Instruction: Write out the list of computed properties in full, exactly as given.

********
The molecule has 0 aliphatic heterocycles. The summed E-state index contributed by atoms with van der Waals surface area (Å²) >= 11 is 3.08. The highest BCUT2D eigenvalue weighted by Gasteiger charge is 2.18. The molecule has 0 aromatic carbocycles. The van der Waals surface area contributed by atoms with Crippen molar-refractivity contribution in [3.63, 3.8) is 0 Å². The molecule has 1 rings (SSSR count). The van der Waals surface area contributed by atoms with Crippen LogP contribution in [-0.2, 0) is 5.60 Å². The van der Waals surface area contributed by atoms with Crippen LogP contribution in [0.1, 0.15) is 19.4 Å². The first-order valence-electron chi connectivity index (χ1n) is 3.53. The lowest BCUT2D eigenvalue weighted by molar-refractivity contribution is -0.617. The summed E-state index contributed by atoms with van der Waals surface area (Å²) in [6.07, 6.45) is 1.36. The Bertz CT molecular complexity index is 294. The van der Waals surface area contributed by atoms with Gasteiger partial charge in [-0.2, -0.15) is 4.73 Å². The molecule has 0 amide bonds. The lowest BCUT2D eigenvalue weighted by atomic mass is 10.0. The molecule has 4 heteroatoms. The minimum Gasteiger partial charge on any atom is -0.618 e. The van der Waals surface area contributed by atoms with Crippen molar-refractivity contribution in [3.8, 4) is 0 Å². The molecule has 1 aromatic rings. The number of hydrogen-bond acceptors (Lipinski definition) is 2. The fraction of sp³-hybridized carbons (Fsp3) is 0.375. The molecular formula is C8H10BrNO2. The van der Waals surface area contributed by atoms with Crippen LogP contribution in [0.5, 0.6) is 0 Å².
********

The molecule has 0 aliphatic heterocycles. The summed E-state index contributed by atoms with van der Waals surface area (Å²) >= 11 is 3.08. The highest BCUT2D eigenvalue weighted by Gasteiger charge is 2.18. The molecule has 0 aromatic carbocycles. The van der Waals surface area contributed by atoms with Crippen molar-refractivity contribution in [3.63, 3.8) is 0 Å². The molecule has 1 rings (SSSR count). The van der Waals surface area contributed by atoms with Crippen LogP contribution in [-0.2, 0) is 5.60 Å². The van der Waals surface area contributed by atoms with Crippen LogP contribution in [0.1, 0.15) is 19.4 Å². The first-order valence-electron chi connectivity index (χ1n) is 3.53. The lowest BCUT2D eigenvalue weighted by molar-refractivity contribution is -0.617. The summed E-state index contributed by atoms with van der Waals surface area (Å²) in [6.07, 6.45) is 1.36. The Bertz CT molecular complexity index is 294. The van der Waals surface area contributed by atoms with Gasteiger partial charge in [-0.2, -0.15) is 4.73 Å². The molecule has 0 amide bonds. The lowest BCUT2D eigenvalue weighted by atomic mass is 10.0. The molecule has 4 heteroatoms. The minimum Gasteiger partial charge on any atom is -0.618 e. The van der Waals surface area contributed by atoms with Crippen molar-refractivity contribution in [3.8, 4) is 0 Å². The molecule has 1 aromatic rings. The number of hydrogen-bond acceptors (Lipinski definition) is 2. The fraction of sp³-hybridized carbons (Fsp3) is 0.375. The molecular formula is C8H10BrNO2. The van der Waals surface area contributed by atoms with Crippen LogP contribution in [0.5, 0.6) is 0 Å².